Secondary Logo

Journal Logo

Institutional members access full text with Ovid®

Paediatric Colonoscopy Direct Observation of Procedural Skills (DOPS)

Evidence of Validity and Competency Development

Siau, Keith*,†; Levi, Rachel; Iacucci, Marietta*,§; Howarth, Lucy; Feeney, Mark||; Anderson, John T**; Tzivinikos, Christos††; Thomson, Mike‡‡; Narula, Priya‡‡

Journal of Pediatric Gastroenterology and Nutrition: March 5, 2019 - Volume Publish Ahead of Print - Issue - p
doi: 10.1097/MPG.0000000000002321
Original Article: Gastroenterology: PDF Only
Buy
SDC
PAP

Introduction: The paediatric series of direct observation of procedural skills (DOPS) were introduced into the UK national endoscopy training curriculum in 2016, but lack validity evidence. We aimed to present validity evidence for paediatric colonoscopy DOPS and study competency development in a national trainee cohort.

Methods: This prospective UK-wide study analysed formative paediatric colonoscopy DOPS which were submitted to the e-Portfolio between 2016 and 2018. Item, domain and average DOPS scores were correlated with the overall DOPS rating to evidence internal structure validity. Overall DOPS ratings were compared over lifetime procedure count to demonstrate learning curves (discriminant validity). Consequential validity was founded on receiver operating characteristic curve (ROC) analyses.

Results: 203 DOPS assessments were completed for 29 trainees from 11 UK training centres. Internal structure validity was provided through item-total correlation analyses. DOPS scores positively correlated with trainee seniority (P < 0.001) and lifetime procedure count (P < 0.001). Competency acquisition followed the order of: ‘pre-procedure’, ‘post-procedure’, ‘endoscopic non-technical skills’, ‘management’, ‘procedure’ domains, followed by overall DOPS competency, which was achieved in 81% of the cohort after 125–149 procedures. Mean DOPS scores could be used to predict overall procedure competence (area under ROC 0.969, P < 0.001), with a mean score of 3.9 demonstrating optimal sensitivity (93.5%) and specificity (87.6%).

Conclusions: This study provides validity evidence supporting the use of paediatric colonoscopy DOPS as an in-training competence assessment tool. DOPS may also be used to measure competency development and benchmark performance during training, which may be of value to trainees, trainers and training programmes.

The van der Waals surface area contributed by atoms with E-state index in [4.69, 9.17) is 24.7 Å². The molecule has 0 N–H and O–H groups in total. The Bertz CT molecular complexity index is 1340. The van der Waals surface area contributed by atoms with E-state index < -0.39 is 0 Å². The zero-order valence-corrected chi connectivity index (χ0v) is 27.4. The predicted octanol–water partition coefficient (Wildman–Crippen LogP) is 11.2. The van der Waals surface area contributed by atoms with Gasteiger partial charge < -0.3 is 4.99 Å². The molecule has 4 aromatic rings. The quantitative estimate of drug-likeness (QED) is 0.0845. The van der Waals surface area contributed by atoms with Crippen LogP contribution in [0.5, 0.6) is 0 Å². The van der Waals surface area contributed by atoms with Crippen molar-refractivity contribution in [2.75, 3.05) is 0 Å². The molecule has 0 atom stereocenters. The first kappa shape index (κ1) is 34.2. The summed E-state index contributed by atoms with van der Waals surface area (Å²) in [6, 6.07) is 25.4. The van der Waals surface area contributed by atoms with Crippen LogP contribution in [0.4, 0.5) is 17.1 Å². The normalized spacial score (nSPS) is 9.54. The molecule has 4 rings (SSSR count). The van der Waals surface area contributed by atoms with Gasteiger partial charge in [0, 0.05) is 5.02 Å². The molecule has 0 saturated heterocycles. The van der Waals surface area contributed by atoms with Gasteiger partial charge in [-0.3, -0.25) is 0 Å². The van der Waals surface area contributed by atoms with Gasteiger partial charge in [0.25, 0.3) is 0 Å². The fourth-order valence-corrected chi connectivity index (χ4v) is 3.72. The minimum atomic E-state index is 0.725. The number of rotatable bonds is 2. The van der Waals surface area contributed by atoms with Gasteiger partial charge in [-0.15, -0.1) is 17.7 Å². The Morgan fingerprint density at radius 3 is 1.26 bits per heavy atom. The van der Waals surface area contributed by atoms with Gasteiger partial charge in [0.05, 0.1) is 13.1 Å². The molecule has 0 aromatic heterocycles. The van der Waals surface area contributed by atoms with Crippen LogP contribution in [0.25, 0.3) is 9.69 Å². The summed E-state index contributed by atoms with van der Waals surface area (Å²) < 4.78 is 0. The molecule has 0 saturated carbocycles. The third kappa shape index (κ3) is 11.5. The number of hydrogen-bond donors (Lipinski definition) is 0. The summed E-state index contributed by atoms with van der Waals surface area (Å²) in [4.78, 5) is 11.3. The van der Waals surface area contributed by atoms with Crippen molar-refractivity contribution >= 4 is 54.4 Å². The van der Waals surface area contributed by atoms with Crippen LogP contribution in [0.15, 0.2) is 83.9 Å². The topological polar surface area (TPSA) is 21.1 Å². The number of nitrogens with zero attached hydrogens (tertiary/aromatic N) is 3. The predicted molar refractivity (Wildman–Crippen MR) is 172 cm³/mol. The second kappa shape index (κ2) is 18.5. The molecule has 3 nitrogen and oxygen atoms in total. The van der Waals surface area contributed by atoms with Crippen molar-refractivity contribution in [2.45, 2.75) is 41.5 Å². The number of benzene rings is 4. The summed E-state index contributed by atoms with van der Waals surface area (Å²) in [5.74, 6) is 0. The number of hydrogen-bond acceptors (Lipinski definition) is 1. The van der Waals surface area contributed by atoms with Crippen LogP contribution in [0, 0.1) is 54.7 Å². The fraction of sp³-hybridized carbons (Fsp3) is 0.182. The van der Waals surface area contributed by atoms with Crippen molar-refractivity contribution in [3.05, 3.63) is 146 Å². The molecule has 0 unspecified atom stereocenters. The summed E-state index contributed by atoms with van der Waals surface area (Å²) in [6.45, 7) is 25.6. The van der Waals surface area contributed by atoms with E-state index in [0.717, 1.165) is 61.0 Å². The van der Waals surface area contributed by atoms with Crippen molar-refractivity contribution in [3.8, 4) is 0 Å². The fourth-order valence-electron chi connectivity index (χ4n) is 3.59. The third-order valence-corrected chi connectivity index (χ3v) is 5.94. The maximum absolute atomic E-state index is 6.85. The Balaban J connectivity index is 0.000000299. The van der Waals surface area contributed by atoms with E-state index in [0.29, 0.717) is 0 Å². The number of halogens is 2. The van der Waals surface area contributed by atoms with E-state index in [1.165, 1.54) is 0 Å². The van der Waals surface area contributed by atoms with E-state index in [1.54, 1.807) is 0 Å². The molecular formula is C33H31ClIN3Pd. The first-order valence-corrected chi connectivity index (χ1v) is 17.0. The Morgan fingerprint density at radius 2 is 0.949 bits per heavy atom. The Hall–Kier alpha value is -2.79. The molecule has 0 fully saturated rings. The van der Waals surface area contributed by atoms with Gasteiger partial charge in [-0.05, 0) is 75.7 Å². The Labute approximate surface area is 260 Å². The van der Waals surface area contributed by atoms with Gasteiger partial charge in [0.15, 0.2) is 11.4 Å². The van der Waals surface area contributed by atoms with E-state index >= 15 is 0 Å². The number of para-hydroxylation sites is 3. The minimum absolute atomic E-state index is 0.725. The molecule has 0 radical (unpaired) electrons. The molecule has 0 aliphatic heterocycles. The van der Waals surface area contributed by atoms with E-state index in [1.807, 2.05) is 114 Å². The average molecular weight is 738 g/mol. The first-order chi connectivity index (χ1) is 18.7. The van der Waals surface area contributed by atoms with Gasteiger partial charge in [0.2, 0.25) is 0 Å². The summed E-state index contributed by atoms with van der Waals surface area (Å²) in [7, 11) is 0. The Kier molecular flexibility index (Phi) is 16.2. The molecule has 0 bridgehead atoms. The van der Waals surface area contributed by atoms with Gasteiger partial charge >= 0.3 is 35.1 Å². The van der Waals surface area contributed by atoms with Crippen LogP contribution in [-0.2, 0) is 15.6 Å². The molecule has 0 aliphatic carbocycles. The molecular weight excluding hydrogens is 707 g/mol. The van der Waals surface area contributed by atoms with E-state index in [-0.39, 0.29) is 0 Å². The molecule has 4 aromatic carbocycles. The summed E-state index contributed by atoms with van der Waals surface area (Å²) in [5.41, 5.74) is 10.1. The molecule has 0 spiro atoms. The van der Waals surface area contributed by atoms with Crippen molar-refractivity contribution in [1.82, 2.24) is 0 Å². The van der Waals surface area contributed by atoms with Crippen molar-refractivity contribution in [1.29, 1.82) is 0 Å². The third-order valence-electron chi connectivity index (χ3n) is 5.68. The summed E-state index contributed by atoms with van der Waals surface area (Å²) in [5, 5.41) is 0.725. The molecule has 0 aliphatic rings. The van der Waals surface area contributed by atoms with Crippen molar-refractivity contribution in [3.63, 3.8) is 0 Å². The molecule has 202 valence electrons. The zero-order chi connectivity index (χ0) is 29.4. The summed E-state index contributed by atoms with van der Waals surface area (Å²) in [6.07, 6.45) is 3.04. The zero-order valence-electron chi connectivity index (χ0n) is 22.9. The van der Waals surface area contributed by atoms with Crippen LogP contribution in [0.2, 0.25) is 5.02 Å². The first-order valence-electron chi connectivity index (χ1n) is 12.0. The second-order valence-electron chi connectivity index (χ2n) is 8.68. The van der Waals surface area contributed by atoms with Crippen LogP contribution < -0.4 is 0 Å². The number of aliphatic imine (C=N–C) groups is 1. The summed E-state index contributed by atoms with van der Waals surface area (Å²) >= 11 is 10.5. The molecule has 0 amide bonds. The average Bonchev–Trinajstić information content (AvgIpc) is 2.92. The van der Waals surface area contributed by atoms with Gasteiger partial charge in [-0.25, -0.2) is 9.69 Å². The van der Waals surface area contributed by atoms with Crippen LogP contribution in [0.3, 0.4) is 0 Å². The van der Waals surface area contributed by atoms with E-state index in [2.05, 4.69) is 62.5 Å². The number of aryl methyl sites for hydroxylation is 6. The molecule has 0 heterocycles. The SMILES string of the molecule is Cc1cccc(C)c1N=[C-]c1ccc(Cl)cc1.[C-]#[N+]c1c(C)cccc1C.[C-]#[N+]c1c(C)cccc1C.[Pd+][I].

*NIHR Biomedical Research Centre, University of Birmingham, Birmingham, UK

Joint Advisory Group on Gastrointestinal Endoscopy, Royal College of Physicians, London, UK

Department of Paediatric Gastroenterology, Royal Free Hospital, London, UK

§Department of Gastroenterology, University Hospitals Birmingham, Birmingham, UK

Department of Paediatric Gastroenterology, John Radcliffe Hospital, Oxford, UK

||Department of Gastroenterology, Torbay and South Devon NHS Foundation Trust, Torquay, UK

**Department of Gastroenterology, Gloucestershire Hospitals NHS Foundation Trust, Cheltenham, UK

††Department of Paediatric Gastroenterology, Alder Hey Children's Hospital, Liverpool, UK

‡‡Department of Paediatric Gastroenterology, Sheffield Children's NHS Foundation Trust, Western Bank, Sheffield, UK

Address correspondence and reprint requests to Dr Keith Siau, Joint Advisory Group on Gastrointestinal Endoscopy, London, United Kingdom (. e-mail: keithsiau@nhs.net).

Received 28 October, 2018

Revised 20 December, 2018

Accepted 22 January, 2019

Competing Interests: KS is the JAG research fellow,

JA led in the development of adult colonoscopy DOPS,

PN led on the development and implementation of the paediatric colonoscopy DOPS

Author contributions: KS drafted the original manuscript and performed the statistical analyses. PN conceived the study and is the article guarantor. All authors provided critical review and enhanced the quality of the manuscript.

Supplemental digital content is available for this article. Direct URL citations appear in the printed text, and links to the digital files are provided in the HTML text of this article on the journal's Web site (www.jpgn.org).

© 2019 by European Society for Pediatric Gastroenterology, Hepatology, and Nutrition and North American Society for Pediatric Gastroenterology,